Patti Recalled

Posted inThe Daily Heller
He ain't heavy he is my brother, by Patty Smith

In Patti Smith’s current memoir “Just Kids,” about her relationship with Robert Mapplethorpe and her life during the late 60s and early 70s in New York’s avant garde firmament, she neglected one important fact. Well, it was important to me, in retrospect, though at the time I too was just a kid, and it was just a blip. Patti and I worked together at Rock Magazine, a second cousin to Rolling Stone. I was art director, she was a staff writer. I was learning about magazine design, she was trying to define herself. Much of that included dropping the names of people who she said she worked with (writing poetry) and I admired (from afar), including Sam Shepard. But during the few months we worked (and at times hung out) together, I never quite believed that she knew him or all the other culture idols she said she knew.

I was 19 and Patti was 23, although she looked 16. She wanted to be a rock star in the worst way. I was designing promotion for Rock‘s concerts (mostly oldies shows), arguably in the worst way. Patti and I went to one of them together at the Academy of Music on 14th Street (now the site of an NYU dorm). It’s curious that the only part of our night out together I can conjure up was standing in the mirrored Academy lobby waiting for her to say, “Let’s go to your house.” I don’t remember anything before or after. I do recall, however, designing her stories in Rock (one is above), and the day she was fired by the publisher (an unpleasant music promoter). I also recall that she met her long-time collaborator, Lenny Kaye, at Rock. He was a writer when he wasn’t selling oldies at Bleecker Street Records.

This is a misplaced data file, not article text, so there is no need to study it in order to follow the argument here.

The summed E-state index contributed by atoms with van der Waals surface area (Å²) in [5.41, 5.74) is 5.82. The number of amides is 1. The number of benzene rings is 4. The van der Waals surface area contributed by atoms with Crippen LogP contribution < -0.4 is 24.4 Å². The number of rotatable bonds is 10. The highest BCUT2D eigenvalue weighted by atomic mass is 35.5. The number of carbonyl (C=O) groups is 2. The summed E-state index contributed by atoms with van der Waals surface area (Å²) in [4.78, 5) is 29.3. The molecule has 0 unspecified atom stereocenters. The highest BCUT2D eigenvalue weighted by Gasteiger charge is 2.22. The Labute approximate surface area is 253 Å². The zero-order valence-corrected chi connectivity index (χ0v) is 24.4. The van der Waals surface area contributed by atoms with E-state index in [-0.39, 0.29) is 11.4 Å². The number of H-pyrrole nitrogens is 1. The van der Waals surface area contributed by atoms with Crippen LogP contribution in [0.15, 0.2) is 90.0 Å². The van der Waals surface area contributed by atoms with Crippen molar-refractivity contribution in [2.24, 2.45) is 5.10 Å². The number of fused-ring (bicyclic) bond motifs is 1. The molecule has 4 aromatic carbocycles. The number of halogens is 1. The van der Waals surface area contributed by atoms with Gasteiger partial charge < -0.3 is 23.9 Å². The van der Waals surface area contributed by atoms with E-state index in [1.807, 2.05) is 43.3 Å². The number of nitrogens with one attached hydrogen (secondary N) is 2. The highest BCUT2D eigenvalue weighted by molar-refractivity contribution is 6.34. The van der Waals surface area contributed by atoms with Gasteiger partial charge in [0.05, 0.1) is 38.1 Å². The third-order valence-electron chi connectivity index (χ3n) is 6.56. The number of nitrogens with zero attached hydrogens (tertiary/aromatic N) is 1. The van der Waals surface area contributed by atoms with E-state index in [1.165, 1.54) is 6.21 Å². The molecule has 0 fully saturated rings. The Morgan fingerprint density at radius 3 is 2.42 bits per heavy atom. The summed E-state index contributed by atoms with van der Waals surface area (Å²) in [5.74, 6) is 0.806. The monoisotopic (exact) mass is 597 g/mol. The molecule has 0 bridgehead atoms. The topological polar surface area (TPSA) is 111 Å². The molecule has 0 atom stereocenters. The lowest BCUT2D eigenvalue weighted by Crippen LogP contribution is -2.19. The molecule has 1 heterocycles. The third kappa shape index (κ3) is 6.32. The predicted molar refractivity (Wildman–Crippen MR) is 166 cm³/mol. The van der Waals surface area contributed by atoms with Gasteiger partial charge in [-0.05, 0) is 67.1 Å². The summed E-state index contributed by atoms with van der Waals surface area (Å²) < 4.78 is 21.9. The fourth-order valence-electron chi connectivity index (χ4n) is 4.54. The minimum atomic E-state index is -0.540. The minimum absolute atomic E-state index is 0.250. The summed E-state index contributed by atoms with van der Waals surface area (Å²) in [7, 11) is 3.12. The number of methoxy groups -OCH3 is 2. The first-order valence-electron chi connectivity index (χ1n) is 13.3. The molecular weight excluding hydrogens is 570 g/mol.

After she left the magazine, I never saw her again. But two years later, I heard she had a hit record. I went to CBGBs one night (I had once designed Hilly’s Gazette, the newsletter of Hilly Crystal’s bar before he launched CBGB) and saw her performing from a distance. CBGB was so crowded, noisy, and dirty that I never went back. Two decades later, I ran into Patti on the street (our kids went to the same school). I said, “You won’t remember me, but we were friends once.” She looked at me blankly, and said, “Oh yeah.”